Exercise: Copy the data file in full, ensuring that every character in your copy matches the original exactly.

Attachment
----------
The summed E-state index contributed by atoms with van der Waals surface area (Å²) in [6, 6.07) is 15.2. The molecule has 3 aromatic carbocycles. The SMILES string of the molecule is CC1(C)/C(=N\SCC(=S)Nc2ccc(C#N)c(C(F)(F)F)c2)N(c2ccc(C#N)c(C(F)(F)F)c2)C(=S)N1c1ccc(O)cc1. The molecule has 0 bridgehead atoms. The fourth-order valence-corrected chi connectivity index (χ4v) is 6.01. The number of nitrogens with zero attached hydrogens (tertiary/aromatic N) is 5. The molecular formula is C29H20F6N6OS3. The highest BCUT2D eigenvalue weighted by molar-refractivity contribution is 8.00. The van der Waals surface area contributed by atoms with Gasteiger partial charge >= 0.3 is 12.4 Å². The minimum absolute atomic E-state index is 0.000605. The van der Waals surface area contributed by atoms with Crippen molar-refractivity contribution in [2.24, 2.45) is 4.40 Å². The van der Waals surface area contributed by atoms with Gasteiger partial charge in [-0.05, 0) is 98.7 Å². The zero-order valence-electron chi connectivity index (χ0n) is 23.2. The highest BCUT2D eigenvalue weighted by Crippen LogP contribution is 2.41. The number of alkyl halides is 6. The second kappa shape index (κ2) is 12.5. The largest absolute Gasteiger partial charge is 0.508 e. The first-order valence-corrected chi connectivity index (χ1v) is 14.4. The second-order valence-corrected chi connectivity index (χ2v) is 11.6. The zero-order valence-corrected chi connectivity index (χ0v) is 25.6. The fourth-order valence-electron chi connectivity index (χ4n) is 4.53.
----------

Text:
The summed E-state index contributed by atoms with van der Waals surface area (Å²) in [6, 6.07) is 15.2. The molecule has 3 aromatic carbocycles. The SMILES string of the molecule is CC1(C)/C(=N\SCC(=S)Nc2ccc(C#N)c(C(F)(F)F)c2)N(c2ccc(C#N)c(C(F)(F)F)c2)C(=S)N1c1ccc(O)cc1. The molecule has 0 bridgehead atoms. The fourth-order valence-corrected chi connectivity index (χ4v) is 6.01. The number of nitrogens with zero attached hydrogens (tertiary/aromatic N) is 5. The molecular formula is C29H20F6N6OS3. The highest BCUT2D eigenvalue weighted by molar-refractivity contribution is 8.00. The van der Waals surface area contributed by atoms with Gasteiger partial charge >= 0.3 is 12.4 Å². The minimum absolute atomic E-state index is 0.000605. The van der Waals surface area contributed by atoms with Crippen molar-refractivity contribution in [2.24, 2.45) is 4.40 Å². The van der Waals surface area contributed by atoms with Gasteiger partial charge in [-0.05, 0) is 98.7 Å². The zero-order valence-electron chi connectivity index (χ0n) is 23.2. The highest BCUT2D eigenvalue weighted by Crippen LogP contribution is 2.41. The number of alkyl halides is 6. The second kappa shape index (κ2) is 12.5. The largest absolute Gasteiger partial charge is 0.508 e. The first-order valence-corrected chi connectivity index (χ1v) is 14.4. The second-order valence-corrected chi connectivity index (χ2v) is 11.6. The zero-order valence-corrected chi connectivity index (χ0v) is 25.6. The fourth-order valence-electron chi connectivity index (χ4n) is 4.53.